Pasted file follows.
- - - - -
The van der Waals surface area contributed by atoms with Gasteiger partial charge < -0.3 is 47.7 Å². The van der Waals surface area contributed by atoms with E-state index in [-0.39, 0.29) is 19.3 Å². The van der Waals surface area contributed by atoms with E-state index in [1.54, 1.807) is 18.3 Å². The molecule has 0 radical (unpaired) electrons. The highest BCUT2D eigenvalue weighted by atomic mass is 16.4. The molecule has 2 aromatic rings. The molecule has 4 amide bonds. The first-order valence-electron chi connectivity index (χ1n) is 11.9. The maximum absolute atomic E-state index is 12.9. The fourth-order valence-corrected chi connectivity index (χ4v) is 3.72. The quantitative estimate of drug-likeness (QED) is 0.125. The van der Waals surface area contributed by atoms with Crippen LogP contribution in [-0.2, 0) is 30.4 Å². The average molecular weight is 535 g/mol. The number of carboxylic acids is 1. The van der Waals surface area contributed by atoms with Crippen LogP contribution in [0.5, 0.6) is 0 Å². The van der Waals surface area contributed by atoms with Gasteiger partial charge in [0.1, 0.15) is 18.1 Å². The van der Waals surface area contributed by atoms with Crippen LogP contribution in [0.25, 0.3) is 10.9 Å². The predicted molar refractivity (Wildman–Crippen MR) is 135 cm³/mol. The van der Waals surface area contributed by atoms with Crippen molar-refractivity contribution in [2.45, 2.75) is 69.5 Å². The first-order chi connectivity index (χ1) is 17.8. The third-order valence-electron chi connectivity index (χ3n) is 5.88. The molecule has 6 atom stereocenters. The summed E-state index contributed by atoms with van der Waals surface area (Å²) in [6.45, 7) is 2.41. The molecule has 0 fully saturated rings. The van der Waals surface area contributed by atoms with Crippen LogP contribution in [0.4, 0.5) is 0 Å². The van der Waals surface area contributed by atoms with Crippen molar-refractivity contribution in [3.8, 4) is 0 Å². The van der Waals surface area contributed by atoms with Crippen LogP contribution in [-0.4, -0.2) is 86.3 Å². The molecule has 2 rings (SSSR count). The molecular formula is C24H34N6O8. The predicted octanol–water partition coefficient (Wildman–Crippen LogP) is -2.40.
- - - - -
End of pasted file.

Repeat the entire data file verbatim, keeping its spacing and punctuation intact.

The van der Waals surface area contributed by atoms with Gasteiger partial charge < -0.3 is 47.7 Å². The van der Waals surface area contributed by atoms with E-state index in [-0.39, 0.29) is 19.3 Å². The van der Waals surface area contributed by atoms with E-state index in [1.54, 1.807) is 18.3 Å². The molecule has 0 radical (unpaired) electrons. The highest BCUT2D eigenvalue weighted by atomic mass is 16.4. The molecule has 2 aromatic rings. The molecule has 4 amide bonds. The first-order valence-electron chi connectivity index (χ1n) is 11.9. The maximum absolute atomic E-state index is 12.9. The fourth-order valence-corrected chi connectivity index (χ4v) is 3.72. The quantitative estimate of drug-likeness (QED) is 0.125. The van der Waals surface area contributed by atoms with Crippen LogP contribution in [-0.2, 0) is 30.4 Å². The average molecular weight is 535 g/mol. The number of carboxylic acids is 1. The van der Waals surface area contributed by atoms with Crippen LogP contribution in [0.5, 0.6) is 0 Å². The van der Waals surface area contributed by atoms with Gasteiger partial charge in [0.1, 0.15) is 18.1 Å². The van der Waals surface area contributed by atoms with Crippen LogP contribution in [0.25, 0.3) is 10.9 Å². The predicted molar refractivity (Wildman–Crippen MR) is 135 cm³/mol. The van der Waals surface area contributed by atoms with Crippen molar-refractivity contribution in [2.45, 2.75) is 69.5 Å². The first-order chi connectivity index (χ1) is 17.8. The third-order valence-electron chi connectivity index (χ3n) is 5.88. The molecule has 6 atom stereocenters. The summed E-state index contributed by atoms with van der Waals surface area (Å²) in [6.45, 7) is 2.41. The molecule has 0 fully saturated rings. The van der Waals surface area contributed by atoms with Crippen LogP contribution in [0.4, 0.5) is 0 Å². The van der Waals surface area contributed by atoms with Crippen molar-refractivity contribution in [3.8, 4) is 0 Å². The van der Waals surface area contributed by atoms with Crippen LogP contribution in [-0.4, -0.2) is 86.3 Å². The molecule has 2 rings (SSSR count). The molecular formula is C24H34N6O8. The predicted octanol–water partition coefficient (Wildman–Crippen LogP) is -2.40.